Throughout the end of winter and into spring, TDN will be breaking down the best dynasty fantasy football landing spots for incoming rookies.
The NFL Draft is right around the corner and beyond that, fantasy football season is looming. But what if there were fantasy players you could draft right now? No, I’m not talking about best ball again. I’m talking about Dynasty fantasy football and more specifically, Ohio State wide receiver Garrett Wilson.
Lost? No problem. Here’s a refresher on how Dynasty fantasy football works.
What is Dynasty fantasy football?
Ever wish you could keep your loaded fantasy team for next season? That’s Dynasty. When an influx of rookies enters the NFL you hold a separate draft for them while retaining your star players from the previous season, just like it works in the real world. That’s why Lucio Vainesman and I will be running through the top prospects and naming their best Dynasty fits.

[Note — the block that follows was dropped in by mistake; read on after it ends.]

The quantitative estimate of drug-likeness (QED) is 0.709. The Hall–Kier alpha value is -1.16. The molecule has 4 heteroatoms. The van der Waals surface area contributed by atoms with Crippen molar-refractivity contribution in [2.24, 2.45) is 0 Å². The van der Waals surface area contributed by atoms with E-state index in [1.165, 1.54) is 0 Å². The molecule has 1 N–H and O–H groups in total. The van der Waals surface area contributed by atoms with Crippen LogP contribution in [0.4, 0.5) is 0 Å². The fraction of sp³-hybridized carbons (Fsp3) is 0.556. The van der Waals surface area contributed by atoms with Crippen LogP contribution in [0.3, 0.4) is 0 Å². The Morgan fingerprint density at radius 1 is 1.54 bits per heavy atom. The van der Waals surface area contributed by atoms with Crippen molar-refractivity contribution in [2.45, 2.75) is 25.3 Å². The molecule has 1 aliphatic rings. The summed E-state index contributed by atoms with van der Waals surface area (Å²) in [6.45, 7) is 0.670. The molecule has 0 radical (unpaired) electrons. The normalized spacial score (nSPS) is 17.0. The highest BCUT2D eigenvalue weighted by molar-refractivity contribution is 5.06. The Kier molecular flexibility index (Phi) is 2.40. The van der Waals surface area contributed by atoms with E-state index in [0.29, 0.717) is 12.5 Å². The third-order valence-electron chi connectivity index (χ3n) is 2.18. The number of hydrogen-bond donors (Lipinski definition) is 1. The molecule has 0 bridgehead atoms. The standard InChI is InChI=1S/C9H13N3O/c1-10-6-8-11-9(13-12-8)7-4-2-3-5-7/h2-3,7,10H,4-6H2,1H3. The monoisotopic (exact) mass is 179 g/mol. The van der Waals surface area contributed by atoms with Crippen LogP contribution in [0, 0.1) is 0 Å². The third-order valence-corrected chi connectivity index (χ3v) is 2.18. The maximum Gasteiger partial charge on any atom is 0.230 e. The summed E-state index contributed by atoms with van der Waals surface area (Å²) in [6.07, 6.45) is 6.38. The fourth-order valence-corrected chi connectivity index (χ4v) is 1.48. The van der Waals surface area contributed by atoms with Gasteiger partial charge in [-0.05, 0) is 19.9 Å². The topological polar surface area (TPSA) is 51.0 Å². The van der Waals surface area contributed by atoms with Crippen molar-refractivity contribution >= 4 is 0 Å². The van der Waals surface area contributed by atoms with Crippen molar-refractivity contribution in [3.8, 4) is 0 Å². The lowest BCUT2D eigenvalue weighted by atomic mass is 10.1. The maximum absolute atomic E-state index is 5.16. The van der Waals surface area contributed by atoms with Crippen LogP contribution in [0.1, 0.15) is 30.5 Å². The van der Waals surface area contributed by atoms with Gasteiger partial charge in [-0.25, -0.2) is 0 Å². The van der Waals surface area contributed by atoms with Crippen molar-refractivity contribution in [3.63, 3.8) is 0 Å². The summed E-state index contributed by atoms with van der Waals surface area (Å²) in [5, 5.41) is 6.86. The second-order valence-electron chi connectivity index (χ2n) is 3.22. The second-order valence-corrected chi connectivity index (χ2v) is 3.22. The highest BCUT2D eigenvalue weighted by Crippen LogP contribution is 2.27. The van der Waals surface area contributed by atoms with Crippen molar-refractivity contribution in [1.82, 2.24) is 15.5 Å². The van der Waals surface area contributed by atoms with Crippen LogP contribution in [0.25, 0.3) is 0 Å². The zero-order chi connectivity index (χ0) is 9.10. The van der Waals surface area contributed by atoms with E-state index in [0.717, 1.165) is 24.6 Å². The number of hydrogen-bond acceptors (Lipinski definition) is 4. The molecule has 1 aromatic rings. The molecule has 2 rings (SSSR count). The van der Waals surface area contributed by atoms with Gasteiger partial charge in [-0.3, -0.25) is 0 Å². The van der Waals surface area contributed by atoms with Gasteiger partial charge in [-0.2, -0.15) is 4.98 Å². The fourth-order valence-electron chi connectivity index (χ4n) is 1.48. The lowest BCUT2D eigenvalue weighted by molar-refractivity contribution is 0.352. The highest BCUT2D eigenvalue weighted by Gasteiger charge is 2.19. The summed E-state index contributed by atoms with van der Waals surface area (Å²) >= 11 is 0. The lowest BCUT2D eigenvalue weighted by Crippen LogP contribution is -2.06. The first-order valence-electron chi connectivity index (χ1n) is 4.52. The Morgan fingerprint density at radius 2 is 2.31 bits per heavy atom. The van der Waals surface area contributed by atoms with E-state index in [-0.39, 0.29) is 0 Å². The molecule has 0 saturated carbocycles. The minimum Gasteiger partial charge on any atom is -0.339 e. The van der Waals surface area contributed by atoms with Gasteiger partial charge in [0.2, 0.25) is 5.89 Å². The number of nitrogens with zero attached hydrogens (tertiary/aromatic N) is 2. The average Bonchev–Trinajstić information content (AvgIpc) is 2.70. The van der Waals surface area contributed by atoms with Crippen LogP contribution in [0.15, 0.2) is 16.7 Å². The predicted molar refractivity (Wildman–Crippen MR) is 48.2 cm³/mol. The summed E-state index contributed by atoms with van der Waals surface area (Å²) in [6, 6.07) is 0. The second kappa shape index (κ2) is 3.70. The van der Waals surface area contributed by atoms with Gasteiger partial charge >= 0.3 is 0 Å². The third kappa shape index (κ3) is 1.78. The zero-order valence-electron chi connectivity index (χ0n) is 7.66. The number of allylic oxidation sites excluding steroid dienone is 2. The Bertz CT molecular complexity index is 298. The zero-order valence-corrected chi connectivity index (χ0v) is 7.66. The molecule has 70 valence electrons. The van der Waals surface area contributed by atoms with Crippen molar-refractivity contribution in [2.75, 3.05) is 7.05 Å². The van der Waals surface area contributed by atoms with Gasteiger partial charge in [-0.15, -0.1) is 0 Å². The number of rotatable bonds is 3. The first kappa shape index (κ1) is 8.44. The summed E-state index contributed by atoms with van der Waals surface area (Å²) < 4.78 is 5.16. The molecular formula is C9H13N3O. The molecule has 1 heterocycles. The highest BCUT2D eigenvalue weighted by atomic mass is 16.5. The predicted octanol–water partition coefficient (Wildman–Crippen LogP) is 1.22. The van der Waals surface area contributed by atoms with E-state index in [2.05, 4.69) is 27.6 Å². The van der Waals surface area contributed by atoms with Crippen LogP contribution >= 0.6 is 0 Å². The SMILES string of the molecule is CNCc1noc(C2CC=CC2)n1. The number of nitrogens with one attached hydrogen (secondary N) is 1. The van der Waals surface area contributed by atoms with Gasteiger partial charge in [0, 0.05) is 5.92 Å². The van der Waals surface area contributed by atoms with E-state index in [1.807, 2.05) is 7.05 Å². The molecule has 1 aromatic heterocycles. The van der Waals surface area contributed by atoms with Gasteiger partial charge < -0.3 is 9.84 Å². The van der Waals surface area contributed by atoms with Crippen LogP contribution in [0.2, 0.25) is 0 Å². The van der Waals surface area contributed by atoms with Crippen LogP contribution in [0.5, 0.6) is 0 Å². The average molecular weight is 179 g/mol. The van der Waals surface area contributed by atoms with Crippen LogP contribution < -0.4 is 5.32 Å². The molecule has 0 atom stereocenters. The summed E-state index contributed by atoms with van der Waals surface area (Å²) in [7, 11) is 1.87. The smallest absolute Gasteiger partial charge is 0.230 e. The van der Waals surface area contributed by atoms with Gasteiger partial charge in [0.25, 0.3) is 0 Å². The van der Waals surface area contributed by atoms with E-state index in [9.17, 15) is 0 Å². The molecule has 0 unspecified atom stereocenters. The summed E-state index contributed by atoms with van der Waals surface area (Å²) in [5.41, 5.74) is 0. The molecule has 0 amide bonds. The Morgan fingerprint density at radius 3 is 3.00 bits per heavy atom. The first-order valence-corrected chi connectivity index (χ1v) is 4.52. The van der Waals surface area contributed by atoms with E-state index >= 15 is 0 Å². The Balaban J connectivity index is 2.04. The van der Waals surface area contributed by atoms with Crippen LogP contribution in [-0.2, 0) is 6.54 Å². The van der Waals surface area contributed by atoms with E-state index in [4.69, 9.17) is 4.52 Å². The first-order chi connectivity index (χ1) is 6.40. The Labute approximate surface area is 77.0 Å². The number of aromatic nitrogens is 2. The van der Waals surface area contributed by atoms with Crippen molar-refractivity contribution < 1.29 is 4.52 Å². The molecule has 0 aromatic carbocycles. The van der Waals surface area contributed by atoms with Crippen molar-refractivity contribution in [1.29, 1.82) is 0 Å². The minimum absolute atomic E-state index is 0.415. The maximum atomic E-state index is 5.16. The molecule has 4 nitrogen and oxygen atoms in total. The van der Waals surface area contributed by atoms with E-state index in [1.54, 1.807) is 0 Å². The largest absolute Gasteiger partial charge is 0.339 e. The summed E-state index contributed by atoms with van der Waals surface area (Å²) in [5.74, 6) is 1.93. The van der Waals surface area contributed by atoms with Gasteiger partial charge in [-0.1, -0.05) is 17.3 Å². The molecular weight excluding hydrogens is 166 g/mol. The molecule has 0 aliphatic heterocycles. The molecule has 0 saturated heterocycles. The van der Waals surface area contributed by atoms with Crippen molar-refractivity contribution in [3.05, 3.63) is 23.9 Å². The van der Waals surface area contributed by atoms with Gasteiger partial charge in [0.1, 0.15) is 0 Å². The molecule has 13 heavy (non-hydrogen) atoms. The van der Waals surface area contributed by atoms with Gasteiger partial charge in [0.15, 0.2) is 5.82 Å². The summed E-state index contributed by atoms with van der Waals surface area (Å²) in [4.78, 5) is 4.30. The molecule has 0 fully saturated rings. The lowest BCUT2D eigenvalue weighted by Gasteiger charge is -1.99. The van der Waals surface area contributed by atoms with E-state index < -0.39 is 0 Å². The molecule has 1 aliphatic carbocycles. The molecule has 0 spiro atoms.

The name of the game with wide receivers in Dynasty: volume and maximization. Can the receiver get a large enough volume of targets? How can the team maximize that player’s skillset? Both of those questions may not be answered right away and that’s fine. Remember, when you draft these players, they’re on your teams forever—unless you trade or cut them.
Without further ado, let’s get to our first prospect and his potential fits. Buckle up, Buckeye fans.
Garrett Wilson, Ohio State
According to Kyle Crabbs’ report on Wilson, the wideout projects best as a slot receiver in a high-volume passing offense. And though teams may be better off utilizing him inside more, he is still functional as a boundary receiver, as well.
6 Best Fits for Wilson